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‘I’ll Carry Water for Steven Spielberg’: Oprah Winfrey On How She Got Her Role in ‘The Color Purple’ That Set Her On the Path to Billions

Before Oprah Winfrey became one of the most prominent figures in the entertainment business, amassing a staggering $2.5 billion net worth, her big mainstream media break was starring in a Steven Spielberg-directed film based on the best-selling book “The Color Purple.”

NEW YORK, NEW YORK – FEBRUARY 05: Oprah Winfrey speaks onstage during Oprah’s SuperSoul Conversations at PlayStation Theater on February 05, 2019 in New York City. (Photo by Bryan Bedder/Getty Images for THR)

Her revelations about the landing the role have recently resurfaced on social media as a remake of “The Color Purple” is slated to have a 2023 Christmas holiday remake.

The Spielberg film version was controversial yet a critical hit for those involved. It raked in close to $100 million with a production budget of $15 million in 1985 and starred A-listers like Whoopi Goldberg and Danny Glover, and a musical score by Quincy Jones. Jones and Spielberg were both involved in the remake of the project. Winfrey serves as producer of the remake.

Oprah played the supporting role of Sofia, and she received nominations for Best Supporting Actress at the Academy Awards and Golden Globe Awards – impressive for a first-time actress on her debut on the big screen. 

However, her eagerness to be part of the film stands out, as reports of her involvement in the movie initially were her offering to do mundane tasks on the set.

“I told everyone in the world, ‘I want to be in that movie. I’ll carry water for Steven Spielberg. I’ll hold a script. I’ll do anything,’…I didn’t feel that I was [worth it],” Oprah told The Hollywood Reporter’s Actress Roundtable with Julia Roberts, Octavia Spencer, Emma Thompson, Lupita Nyong’o, and Amy Adams back in 2013.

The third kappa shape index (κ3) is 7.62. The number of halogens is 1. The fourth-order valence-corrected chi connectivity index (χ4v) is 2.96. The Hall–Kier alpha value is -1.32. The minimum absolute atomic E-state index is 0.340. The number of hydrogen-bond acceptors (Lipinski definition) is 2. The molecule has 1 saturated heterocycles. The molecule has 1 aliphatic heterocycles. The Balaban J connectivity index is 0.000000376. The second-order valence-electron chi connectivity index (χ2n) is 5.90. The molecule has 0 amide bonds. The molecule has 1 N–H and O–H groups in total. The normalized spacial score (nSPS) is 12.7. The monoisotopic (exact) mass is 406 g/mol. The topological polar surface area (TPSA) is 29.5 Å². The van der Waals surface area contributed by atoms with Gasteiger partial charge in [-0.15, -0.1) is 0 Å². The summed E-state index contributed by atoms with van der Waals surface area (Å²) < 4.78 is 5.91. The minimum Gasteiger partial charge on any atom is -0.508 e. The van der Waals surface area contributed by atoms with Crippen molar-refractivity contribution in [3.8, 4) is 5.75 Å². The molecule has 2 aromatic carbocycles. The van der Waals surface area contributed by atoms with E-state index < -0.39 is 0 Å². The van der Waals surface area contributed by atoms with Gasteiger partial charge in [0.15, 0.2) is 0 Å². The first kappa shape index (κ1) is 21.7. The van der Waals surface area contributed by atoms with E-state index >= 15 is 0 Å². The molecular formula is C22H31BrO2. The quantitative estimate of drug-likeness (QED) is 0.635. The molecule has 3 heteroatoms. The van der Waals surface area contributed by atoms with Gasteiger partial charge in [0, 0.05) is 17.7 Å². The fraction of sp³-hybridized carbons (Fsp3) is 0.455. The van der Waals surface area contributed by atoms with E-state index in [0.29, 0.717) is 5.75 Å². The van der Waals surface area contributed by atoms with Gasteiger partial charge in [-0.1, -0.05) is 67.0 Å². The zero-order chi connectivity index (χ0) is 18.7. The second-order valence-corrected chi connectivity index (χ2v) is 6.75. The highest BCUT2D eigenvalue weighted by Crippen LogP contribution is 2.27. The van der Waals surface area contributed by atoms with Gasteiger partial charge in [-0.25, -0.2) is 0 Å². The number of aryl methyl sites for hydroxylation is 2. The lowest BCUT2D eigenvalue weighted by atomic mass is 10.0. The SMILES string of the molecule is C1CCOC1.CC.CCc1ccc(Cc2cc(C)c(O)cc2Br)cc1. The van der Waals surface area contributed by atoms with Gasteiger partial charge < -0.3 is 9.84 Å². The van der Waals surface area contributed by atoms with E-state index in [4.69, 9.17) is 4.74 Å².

Spielberg, seeing the potential of casting Oprah, then host of AM Chicago on ABC 7 Chicago (WLS-TV), had bigger plans for the “jittery” upcoming star.

“I didn’t know anything about acting,” Oprah said. “I’d never even been to Universal Studios. So I walked in, first scene, first day. I looked directly in the camera because that’s what you do on television. I walked in and went, ‘How you doing, Miss Celie’ and [Spielberg] went, ‘Cut! Cut! Cut! What is wrong with you?’ And I’m standing there, trembling. [I was] terrified.”

Oprah’s desire to be part of the production most likely stemmed from her love for the source material, Alice Walker’s Pulitzer Prize-winning 1982 novel of the same name.

Oprah’s success as an actress in “The Color Purple” helped solidify her influence and popularity. In 1986, “AM Chicago” got renamed and launched as a nationally syndicated talk show, “The Oprah Winfrey Show.” 

The show became immensely successful, eventually becoming the highest-rated talk show in television history. It ran for 25 seasons until 2011 and played a significant role in shaping daytime television.

Oprah founded her own production company called Harpo Productions in 1986, which produced her talk show and later expanded to include other television programs and films. Harpo Productions became a major player in the entertainment industry, and Oprah’s production company was responsible for producing acclaimed shows like “Dr. Phil,” “The Dr. Oz Show,” and the critically acclaimed drama series “Queen Sugar.”

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